Amelie* is 14. She has JIA.
It took about 4 months to receive a diagnosis when she was 18 months old, and she started treatment with methotrexate and naproxen.
Over the years she had repeated steroid injections before alternative treatments were introduced, and she is now on four medications to control her JIA. The disease is now largely controlled, but she has erosion in her hands, feet and jaw, as well as skeletal deformities as a result of the JIA being uncontrolled for so long.
She has missed a lot of school, and has a limited lifestyle due to the JIA, and is very fatigued.
She had major ankle surgery last year, fixing the joint in place to prevent further flare-ups and damage.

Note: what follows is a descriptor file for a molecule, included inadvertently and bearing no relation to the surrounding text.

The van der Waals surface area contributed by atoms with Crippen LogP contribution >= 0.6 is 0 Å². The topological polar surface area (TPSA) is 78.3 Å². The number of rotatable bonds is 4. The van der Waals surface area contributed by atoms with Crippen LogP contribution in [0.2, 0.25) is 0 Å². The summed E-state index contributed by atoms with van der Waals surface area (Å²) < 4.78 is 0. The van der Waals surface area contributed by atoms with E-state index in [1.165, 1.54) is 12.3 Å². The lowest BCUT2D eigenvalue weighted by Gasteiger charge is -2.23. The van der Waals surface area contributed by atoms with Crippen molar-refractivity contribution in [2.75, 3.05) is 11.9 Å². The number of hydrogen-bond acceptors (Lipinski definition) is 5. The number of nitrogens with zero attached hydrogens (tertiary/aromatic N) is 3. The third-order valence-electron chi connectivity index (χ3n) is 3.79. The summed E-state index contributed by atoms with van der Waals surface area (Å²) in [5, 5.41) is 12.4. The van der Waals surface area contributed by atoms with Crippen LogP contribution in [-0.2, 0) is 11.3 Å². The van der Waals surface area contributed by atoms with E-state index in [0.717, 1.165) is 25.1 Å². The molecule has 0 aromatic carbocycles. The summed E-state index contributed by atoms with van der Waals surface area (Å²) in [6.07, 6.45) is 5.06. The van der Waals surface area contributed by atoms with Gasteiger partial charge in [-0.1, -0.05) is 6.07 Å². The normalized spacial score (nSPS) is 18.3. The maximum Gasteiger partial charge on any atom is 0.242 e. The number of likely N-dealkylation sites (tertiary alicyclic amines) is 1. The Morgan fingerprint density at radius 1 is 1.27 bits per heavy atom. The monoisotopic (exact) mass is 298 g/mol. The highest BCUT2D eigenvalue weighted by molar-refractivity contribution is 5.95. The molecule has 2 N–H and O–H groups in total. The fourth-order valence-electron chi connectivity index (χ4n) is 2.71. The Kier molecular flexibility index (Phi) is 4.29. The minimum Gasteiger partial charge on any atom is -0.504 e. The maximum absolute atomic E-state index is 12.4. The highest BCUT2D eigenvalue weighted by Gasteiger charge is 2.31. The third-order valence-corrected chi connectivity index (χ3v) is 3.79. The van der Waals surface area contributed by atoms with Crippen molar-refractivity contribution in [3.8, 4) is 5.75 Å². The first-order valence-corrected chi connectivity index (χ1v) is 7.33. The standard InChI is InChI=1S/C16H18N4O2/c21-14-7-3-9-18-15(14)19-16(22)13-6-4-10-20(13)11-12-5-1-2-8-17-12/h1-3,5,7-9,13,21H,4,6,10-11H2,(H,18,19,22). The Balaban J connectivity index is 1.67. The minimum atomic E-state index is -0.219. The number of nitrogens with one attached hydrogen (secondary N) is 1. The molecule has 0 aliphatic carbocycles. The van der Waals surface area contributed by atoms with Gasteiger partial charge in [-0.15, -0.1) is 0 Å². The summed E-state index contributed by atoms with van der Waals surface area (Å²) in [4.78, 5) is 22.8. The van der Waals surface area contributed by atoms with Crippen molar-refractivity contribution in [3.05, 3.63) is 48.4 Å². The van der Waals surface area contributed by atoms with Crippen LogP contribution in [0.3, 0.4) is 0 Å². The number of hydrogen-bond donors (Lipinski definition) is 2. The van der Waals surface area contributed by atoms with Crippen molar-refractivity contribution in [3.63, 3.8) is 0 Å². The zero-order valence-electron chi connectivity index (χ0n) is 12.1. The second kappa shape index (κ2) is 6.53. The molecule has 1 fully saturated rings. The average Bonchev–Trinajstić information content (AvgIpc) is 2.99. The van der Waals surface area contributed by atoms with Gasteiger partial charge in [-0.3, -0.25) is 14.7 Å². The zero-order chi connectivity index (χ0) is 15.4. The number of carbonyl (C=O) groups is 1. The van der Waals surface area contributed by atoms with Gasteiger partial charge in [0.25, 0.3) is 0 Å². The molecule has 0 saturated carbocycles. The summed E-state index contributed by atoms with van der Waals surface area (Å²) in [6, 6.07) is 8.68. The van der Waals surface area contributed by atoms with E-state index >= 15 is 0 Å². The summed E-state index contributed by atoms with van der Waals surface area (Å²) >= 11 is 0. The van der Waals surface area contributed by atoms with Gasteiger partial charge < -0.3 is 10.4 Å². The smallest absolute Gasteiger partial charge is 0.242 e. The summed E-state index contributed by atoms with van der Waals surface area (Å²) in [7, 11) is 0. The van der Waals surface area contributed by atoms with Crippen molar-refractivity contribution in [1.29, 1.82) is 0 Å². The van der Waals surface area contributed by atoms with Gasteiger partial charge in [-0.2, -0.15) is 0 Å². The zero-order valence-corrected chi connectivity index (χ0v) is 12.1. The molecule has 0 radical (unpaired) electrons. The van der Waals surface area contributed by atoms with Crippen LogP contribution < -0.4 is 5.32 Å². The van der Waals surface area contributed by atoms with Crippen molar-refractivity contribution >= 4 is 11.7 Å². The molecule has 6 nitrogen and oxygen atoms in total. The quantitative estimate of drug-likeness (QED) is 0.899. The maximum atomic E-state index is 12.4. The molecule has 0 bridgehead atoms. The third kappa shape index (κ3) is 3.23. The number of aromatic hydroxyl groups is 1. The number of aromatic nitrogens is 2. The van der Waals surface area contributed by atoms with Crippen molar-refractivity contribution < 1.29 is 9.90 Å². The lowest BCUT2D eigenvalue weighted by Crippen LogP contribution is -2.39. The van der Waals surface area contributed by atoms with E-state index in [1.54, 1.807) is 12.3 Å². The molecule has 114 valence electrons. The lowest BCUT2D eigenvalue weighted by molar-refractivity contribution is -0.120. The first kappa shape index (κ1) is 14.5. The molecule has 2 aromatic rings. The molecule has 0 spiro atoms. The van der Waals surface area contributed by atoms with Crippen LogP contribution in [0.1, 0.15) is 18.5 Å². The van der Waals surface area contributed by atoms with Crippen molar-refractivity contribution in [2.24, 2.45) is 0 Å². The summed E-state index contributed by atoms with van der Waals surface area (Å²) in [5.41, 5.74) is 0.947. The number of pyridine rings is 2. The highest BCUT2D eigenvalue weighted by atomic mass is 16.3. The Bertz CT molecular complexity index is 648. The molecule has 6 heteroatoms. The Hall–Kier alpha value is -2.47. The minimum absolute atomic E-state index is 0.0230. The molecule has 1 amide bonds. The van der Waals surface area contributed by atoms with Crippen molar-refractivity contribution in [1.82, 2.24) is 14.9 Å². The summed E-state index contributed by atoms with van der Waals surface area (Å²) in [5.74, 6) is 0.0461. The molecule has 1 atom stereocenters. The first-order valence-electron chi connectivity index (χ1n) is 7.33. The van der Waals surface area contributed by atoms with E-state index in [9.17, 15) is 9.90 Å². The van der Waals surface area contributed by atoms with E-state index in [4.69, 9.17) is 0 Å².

Her mum Caroline writes, “I don’t know what parenting of an average child feels like and I plan my life according to Amelie. I became a full-time carer and live in fear of the phone going. I used to go daily to school when she was on the meds as she didn’t tolerate them well and would always vomit. My life is Amelie and Amelie’s life is arthritis. We have planned everything around this disease...even down to planning for uni locally so she can stay at home and I can help her through her bad days.”
For more information about the different types of Juvenile Idiopathic Arthritis, please see our About JIA page.
* The photo is from stock and is not Amelie.